Saturn’s Rings

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One of the most stunning images ever take of Saturn by the Cassini space probe – the planet backlit by the distant Sun, with the normally faint E ring glowing in a blue halo of light.

At the kick off for the new Merkinch Nature Reserve astronomy programme tonight, I got to talk about one of my favourite planets of all time – Saturn and its mind blowing ring system.

The dynamics of the rings are so subtle and complex. Some of the gaps in the rings are made by moonlets clearing paths, whilst other moons are actually replenishing the rings.

The small moon Enceladus is a fascinating example. It’s spewing out frozen ice from its south pole due to tidal heating, effectively generating Saturn’s faint E ring (the faint blue outer ring pictured above).

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Enceladus, a small icy Moon with a salty internal ocean.  Tidal stresses imparted by Saturn produce great jets of water from the southern pole of Enceladus, which instantly freeze, adding icy material to Saturn’s E ring.

You could sit on a moonlet of Saturn and watch the rings forming little wavelets in real time around you. Some of the larger rings actually wash back and forth like waves on a giant ocean.

Many of the smaller moonless orbiting Saturn have a polished or smooth aspect to them. This is due to fine particulates from the rings being drawn towards them due to gravity, effectively power coating the surface and covering over any craters or blemishes.  This accretion of material onto the moons has been imaged by Cassini.

We had great turnout for the kickoff.  The next event is a Moon special on Nov 7th.  Look out for eventbrite links here on on my Facebook page.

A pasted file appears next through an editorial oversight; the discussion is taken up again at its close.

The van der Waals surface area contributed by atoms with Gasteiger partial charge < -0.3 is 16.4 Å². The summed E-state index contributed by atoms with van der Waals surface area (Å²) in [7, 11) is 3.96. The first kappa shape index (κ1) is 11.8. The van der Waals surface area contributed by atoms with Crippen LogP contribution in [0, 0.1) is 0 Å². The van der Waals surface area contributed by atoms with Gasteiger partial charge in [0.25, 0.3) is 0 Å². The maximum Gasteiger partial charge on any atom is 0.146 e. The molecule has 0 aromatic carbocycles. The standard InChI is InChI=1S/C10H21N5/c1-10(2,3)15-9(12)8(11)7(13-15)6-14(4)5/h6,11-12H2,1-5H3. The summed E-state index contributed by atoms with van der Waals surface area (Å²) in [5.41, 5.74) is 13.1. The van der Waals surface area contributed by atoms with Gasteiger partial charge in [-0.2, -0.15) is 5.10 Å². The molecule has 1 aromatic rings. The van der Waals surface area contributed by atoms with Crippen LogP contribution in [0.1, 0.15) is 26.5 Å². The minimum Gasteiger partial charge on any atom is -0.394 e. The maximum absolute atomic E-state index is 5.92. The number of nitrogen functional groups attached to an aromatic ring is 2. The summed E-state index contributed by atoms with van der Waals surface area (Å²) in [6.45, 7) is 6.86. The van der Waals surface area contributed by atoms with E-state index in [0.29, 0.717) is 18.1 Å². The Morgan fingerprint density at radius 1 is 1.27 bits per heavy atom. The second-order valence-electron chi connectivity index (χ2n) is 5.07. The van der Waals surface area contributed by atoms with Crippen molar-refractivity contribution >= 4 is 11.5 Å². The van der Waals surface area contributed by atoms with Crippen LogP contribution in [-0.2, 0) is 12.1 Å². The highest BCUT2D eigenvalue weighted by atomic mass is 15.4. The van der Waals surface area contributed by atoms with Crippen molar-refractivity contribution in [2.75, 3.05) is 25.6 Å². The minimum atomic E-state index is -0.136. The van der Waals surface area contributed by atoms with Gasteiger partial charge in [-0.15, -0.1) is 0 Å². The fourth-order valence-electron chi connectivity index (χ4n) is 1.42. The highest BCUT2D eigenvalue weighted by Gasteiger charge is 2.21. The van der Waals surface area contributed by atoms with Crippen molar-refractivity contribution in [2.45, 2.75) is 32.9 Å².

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The tiny moon Pan, clearing a path through Saturn’s rings.  Its gravity is strong enough to produce beautiful ripples within the rings.  As it orbits, Pan receives a fine power coating of frozen dust from the rings lending the moonlet a smooth, polished appearance.

 

The Northern Lights

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The northern lights looking over the Beauly firth towards the Black Isle, Inverness-shire

After reports of a KP6 geomagnetic storm predicted to strike Scotland over the weekend, and clear skies on Sunday evening, I headed out after sunset to try and catch the northern lights.  This was a very early aurora excursion as nights have only just got dark enough for decent views of the night sky, let alone tracking down the faint and elusive northern lights.

My initial outing took my into the hills above Bunchrew where I bagged some lovely views of the summer Milky Way overhead.  Turning my attention north I noticed a faint arc of light on the horizon,  and sure enough some test shots picked up a vibrant band of purple and green auroral light.  However little structure was evident until I moved to lower elevations, reaching the Bunchrew shoreline just after 10.30pm.